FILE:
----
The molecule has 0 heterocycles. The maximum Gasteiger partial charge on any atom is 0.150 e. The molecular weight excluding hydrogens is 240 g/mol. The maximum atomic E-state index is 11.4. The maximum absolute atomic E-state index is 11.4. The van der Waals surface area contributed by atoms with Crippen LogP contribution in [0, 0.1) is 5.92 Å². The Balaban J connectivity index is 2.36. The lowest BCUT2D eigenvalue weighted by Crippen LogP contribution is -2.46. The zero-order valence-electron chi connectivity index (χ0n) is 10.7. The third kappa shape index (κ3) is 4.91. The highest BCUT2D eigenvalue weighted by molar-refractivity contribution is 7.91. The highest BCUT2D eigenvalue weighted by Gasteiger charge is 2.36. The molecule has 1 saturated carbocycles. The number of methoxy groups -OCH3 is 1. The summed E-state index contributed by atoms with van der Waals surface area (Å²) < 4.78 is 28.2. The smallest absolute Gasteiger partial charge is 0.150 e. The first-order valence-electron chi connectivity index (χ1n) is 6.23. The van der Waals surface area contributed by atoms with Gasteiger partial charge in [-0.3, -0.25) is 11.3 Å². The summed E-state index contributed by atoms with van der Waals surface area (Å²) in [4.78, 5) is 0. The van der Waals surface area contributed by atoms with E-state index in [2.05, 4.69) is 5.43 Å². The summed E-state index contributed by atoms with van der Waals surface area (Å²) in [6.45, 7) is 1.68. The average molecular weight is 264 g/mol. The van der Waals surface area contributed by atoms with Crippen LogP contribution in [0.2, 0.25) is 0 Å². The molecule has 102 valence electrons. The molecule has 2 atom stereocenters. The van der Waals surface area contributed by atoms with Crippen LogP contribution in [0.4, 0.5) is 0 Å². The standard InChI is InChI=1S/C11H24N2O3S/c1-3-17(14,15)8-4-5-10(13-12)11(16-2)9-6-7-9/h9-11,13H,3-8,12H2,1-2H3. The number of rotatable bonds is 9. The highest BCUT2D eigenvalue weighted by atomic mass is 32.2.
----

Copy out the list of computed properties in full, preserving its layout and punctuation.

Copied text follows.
The molecule has 0 heterocycles. The maximum Gasteiger partial charge on any atom is 0.150 e. The molecular weight excluding hydrogens is 240 g/mol. The maximum atomic E-state index is 11.4. The maximum absolute atomic E-state index is 11.4. The van der Waals surface area contributed by atoms with Crippen LogP contribution in [0, 0.1) is 5.92 Å². The Balaban J connectivity index is 2.36. The lowest BCUT2D eigenvalue weighted by Crippen LogP contribution is -2.46. The zero-order valence-electron chi connectivity index (χ0n) is 10.7. The third kappa shape index (κ3) is 4.91. The highest BCUT2D eigenvalue weighted by molar-refractivity contribution is 7.91. The highest BCUT2D eigenvalue weighted by Gasteiger charge is 2.36. The molecule has 1 saturated carbocycles. The number of methoxy groups -OCH3 is 1. The summed E-state index contributed by atoms with van der Waals surface area (Å²) < 4.78 is 28.2. The smallest absolute Gasteiger partial charge is 0.150 e. The first-order valence-electron chi connectivity index (χ1n) is 6.23. The van der Waals surface area contributed by atoms with Gasteiger partial charge in [-0.3, -0.25) is 11.3 Å². The summed E-state index contributed by atoms with van der Waals surface area (Å²) in [4.78, 5) is 0. The van der Waals surface area contributed by atoms with E-state index in [2.05, 4.69) is 5.43 Å². The summed E-state index contributed by atoms with van der Waals surface area (Å²) in [6.45, 7) is 1.68. The average molecular weight is 264 g/mol. The van der Waals surface area contributed by atoms with Crippen LogP contribution in [0.2, 0.25) is 0 Å². The molecule has 102 valence electrons. The molecule has 2 atom stereocenters. The van der Waals surface area contributed by atoms with Crippen LogP contribution in [0.4, 0.5) is 0 Å². The standard InChI is InChI=1S/C11H24N2O3S/c1-3-17(14,15)8-4-5-10(13-12)11(16-2)9-6-7-9/h9-11,13H,3-8,12H2,1-2H3. The number of rotatable bonds is 9. The highest BCUT2D eigenvalue weighted by atomic mass is 32.2.